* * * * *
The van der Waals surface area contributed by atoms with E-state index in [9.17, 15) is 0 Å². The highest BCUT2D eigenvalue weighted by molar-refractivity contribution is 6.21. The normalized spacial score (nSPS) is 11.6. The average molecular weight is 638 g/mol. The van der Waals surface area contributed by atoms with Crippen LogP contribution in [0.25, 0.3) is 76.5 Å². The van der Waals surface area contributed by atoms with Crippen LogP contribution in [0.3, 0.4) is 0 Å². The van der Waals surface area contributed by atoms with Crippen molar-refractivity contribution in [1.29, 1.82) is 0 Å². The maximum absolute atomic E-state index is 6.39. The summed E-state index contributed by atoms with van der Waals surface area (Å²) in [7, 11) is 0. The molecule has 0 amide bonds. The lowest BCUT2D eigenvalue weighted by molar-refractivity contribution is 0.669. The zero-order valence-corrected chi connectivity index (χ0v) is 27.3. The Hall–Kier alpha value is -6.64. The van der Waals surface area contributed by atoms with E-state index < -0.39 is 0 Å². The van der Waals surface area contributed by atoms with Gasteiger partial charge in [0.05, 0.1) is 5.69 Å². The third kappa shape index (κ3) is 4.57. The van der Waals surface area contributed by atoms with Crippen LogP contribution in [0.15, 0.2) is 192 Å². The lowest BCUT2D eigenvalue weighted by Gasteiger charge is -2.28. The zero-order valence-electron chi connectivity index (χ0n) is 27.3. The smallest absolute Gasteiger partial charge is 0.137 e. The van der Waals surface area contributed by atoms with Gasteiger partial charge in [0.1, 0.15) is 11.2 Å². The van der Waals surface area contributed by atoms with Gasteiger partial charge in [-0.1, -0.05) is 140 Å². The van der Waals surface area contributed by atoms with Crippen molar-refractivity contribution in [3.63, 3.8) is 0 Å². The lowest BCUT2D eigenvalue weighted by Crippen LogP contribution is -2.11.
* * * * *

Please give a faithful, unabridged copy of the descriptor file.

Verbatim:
The van der Waals surface area contributed by atoms with E-state index in [9.17, 15) is 0 Å². The highest BCUT2D eigenvalue weighted by molar-refractivity contribution is 6.21. The normalized spacial score (nSPS) is 11.6. The average molecular weight is 638 g/mol. The van der Waals surface area contributed by atoms with Crippen LogP contribution in [0.25, 0.3) is 76.5 Å². The van der Waals surface area contributed by atoms with Crippen LogP contribution in [0.3, 0.4) is 0 Å². The van der Waals surface area contributed by atoms with Crippen molar-refractivity contribution in [1.29, 1.82) is 0 Å². The maximum absolute atomic E-state index is 6.39. The summed E-state index contributed by atoms with van der Waals surface area (Å²) in [7, 11) is 0. The molecule has 0 amide bonds. The lowest BCUT2D eigenvalue weighted by molar-refractivity contribution is 0.669. The zero-order valence-corrected chi connectivity index (χ0v) is 27.3. The Hall–Kier alpha value is -6.64. The van der Waals surface area contributed by atoms with E-state index < -0.39 is 0 Å². The van der Waals surface area contributed by atoms with Gasteiger partial charge in [0.05, 0.1) is 5.69 Å². The third kappa shape index (κ3) is 4.57. The van der Waals surface area contributed by atoms with Crippen LogP contribution in [0.15, 0.2) is 192 Å². The lowest BCUT2D eigenvalue weighted by Gasteiger charge is -2.28. The zero-order valence-electron chi connectivity index (χ0n) is 27.3. The smallest absolute Gasteiger partial charge is 0.137 e. The van der Waals surface area contributed by atoms with Gasteiger partial charge in [0.1, 0.15) is 11.2 Å². The van der Waals surface area contributed by atoms with Gasteiger partial charge in [-0.1, -0.05) is 140 Å². The van der Waals surface area contributed by atoms with Crippen molar-refractivity contribution in [3.63, 3.8) is 0 Å². The lowest BCUT2D eigenvalue weighted by Crippen LogP contribution is -2.11.